One of the most common questions I get about aviator sunglasses is on bayonet versus skull temples.
First, there is a lot of confusion about what to call those arms on the side of sunglasses.
Temples are those arms which are attached to either side of the front of a pair of aviator sunglasses which go from the front of the sunglasses frame backwards on the side of the wearer's head.
I have heard them called everything from arms to thingamajigs. Everyone seems to be confused about the correct nomenclature of sunglass frame parts.
The temples are simply the things that hold the sunglasses in place on your head!
The first glasses were monocles which were simply round pieces holding magnifying lenses held over one's eye socket.
As glasses developed they eventually had temples that curved over, behind and underneath the ears.
While this held the glasses in place they many times caused irritation to the ear.
Over the years there have been many improvements in aviator sunglasses temples including the materials and style of temples offered.
Bayonet Aviator Temples
Bayonet temples were designed for military pilots to slip easily under helmets and headsets.
Early military pilots found there were times when they needed remove their sunglasses while wearing a helmet.
For example, when passing into and out of weather.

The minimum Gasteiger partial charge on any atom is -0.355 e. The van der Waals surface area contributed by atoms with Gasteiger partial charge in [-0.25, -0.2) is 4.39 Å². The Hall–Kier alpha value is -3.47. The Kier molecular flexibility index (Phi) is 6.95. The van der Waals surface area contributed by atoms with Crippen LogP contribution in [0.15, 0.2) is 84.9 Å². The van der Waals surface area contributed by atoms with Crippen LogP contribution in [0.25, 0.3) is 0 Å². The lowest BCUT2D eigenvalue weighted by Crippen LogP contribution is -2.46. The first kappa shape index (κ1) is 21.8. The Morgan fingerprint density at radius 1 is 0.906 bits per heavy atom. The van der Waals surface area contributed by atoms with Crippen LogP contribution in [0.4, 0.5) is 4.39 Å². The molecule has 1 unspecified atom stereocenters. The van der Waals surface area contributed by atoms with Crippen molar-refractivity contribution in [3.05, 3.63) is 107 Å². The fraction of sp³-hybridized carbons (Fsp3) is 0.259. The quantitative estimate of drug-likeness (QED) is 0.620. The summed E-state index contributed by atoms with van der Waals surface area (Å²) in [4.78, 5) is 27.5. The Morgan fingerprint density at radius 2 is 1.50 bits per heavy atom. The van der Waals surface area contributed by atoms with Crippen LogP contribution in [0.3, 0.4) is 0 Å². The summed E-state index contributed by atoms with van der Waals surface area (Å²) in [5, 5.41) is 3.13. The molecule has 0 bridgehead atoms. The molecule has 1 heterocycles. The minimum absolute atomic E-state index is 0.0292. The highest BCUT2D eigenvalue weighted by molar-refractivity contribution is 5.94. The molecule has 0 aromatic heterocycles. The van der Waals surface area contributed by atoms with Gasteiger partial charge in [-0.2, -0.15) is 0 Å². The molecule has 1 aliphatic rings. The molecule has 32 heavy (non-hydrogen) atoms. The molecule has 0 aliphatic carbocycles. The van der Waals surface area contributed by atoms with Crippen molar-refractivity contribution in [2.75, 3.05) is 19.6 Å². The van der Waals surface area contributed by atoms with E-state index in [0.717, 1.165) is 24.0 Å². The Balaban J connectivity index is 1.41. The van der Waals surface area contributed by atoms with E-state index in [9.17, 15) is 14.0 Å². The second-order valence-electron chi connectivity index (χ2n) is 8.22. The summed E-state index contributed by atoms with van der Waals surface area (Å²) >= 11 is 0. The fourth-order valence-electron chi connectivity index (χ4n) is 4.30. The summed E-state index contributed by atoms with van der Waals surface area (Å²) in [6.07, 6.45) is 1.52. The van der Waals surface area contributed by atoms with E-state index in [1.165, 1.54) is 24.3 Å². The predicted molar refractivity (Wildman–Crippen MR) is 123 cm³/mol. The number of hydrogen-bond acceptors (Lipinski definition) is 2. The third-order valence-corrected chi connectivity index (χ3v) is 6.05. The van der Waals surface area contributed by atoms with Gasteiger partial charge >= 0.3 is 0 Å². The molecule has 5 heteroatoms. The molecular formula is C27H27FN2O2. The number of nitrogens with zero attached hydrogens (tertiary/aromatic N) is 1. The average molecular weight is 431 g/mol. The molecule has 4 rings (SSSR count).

They found that it was a challenge to remove a helmet or headset to take the aviator sunglasses off or put them back on.
The invention of bayonet temples made it simple because they go straight back and don't curve down behind the ears.
Sunglasses with bayonet temples can easily be removed and replaced without removing you're headset or helmet.
If you wear a helmet, headset or other headgear bayonet aviator temples are a great choice for you.
Do Bayonet Temples Fall Off When Lowering Your Head?
The bayonet temple arms go straight back but have an inward curve that follows the curve of your head and fit snugly against the head.
The bayonet style aviator temples have enough curve in them and are rigid enough and fit snugly enough that they will not fall off even when looking down at a chart or looking around inside the cockpit.
Skull Aviator Temples
Skull aviator temples are often called "Hockey Stick" temples because of their resemblance to hockey sticks.
The skull temple arms go back along the side of the wearer's head and then curve down over the back of the ear.
The skull temple is like the standard temples you would find on an ordinary pair of eye glasses you get from the optometrist.
Because not everyone is a pilot, nor uses helmets, headsets or other head gear, skull aviator temples work well for them.
However, for some people skull aviator temples don't work well because they can irritate the back of the ear lobe causing some discomfort over time.
As a result of this some think about using the bayonet style of aviator temple but are concerned that they will not remain in place while moving their heads.
Some people are concerned that aviator sunglasses with bayonet temples might slip off their heads; however, as a pilot I have worn this style of aviator temple for years and have no problems whatsoever.
Check out these cool military aviator sunglasses with bayonet temples.
It's Your Call
In the final analysis it is up to the wearer to choose the correct aviator temple style for themselves.
I hope this has been a helpful to answer the "Bayonet vs Skull Temples" question.
In the meantime keep your wings straight and level Hersch!
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